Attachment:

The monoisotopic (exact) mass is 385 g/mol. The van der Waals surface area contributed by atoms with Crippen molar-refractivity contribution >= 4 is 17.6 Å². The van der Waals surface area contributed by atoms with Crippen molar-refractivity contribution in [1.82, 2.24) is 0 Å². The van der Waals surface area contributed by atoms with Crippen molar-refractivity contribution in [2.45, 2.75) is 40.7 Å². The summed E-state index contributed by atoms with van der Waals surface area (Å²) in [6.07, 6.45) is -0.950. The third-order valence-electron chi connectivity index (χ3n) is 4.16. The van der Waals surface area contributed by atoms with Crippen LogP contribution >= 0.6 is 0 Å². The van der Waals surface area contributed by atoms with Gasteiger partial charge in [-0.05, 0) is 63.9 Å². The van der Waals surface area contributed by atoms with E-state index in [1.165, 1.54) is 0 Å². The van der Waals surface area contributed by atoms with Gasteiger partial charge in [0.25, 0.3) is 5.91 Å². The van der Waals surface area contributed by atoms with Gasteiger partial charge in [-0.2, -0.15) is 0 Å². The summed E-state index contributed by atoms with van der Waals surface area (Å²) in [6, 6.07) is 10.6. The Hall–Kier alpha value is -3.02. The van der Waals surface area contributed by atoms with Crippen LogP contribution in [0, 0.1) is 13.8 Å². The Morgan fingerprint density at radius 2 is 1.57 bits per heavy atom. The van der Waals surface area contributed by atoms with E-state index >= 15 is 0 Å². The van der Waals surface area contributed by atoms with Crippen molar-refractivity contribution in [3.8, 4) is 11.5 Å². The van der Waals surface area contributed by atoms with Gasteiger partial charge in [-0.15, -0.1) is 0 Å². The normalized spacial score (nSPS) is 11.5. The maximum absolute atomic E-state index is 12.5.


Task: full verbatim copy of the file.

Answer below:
The monoisotopic (exact) mass is 385 g/mol. The van der Waals surface area contributed by atoms with Crippen molar-refractivity contribution >= 4 is 17.6 Å². The van der Waals surface area contributed by atoms with Crippen molar-refractivity contribution in [1.82, 2.24) is 0 Å². The van der Waals surface area contributed by atoms with Crippen molar-refractivity contribution in [2.45, 2.75) is 40.7 Å². The summed E-state index contributed by atoms with van der Waals surface area (Å²) in [6.07, 6.45) is -0.950. The third-order valence-electron chi connectivity index (χ3n) is 4.16. The van der Waals surface area contributed by atoms with Crippen LogP contribution >= 0.6 is 0 Å². The van der Waals surface area contributed by atoms with Gasteiger partial charge in [-0.05, 0) is 63.9 Å². The van der Waals surface area contributed by atoms with E-state index in [1.165, 1.54) is 0 Å². The van der Waals surface area contributed by atoms with Gasteiger partial charge in [0.25, 0.3) is 5.91 Å². The van der Waals surface area contributed by atoms with Gasteiger partial charge in [-0.2, -0.15) is 0 Å². The summed E-state index contributed by atoms with van der Waals surface area (Å²) in [6, 6.07) is 10.6. The Hall–Kier alpha value is -3.02. The van der Waals surface area contributed by atoms with Crippen LogP contribution in [0, 0.1) is 13.8 Å². The Morgan fingerprint density at radius 2 is 1.57 bits per heavy atom. The van der Waals surface area contributed by atoms with E-state index >= 15 is 0 Å². The van der Waals surface area contributed by atoms with Crippen molar-refractivity contribution in [3.8, 4) is 11.5 Å². The van der Waals surface area contributed by atoms with Gasteiger partial charge in [-0.15, -0.1) is 0 Å². The normalized spacial score (nSPS) is 11.5. The maximum absolute atomic E-state index is 12.5.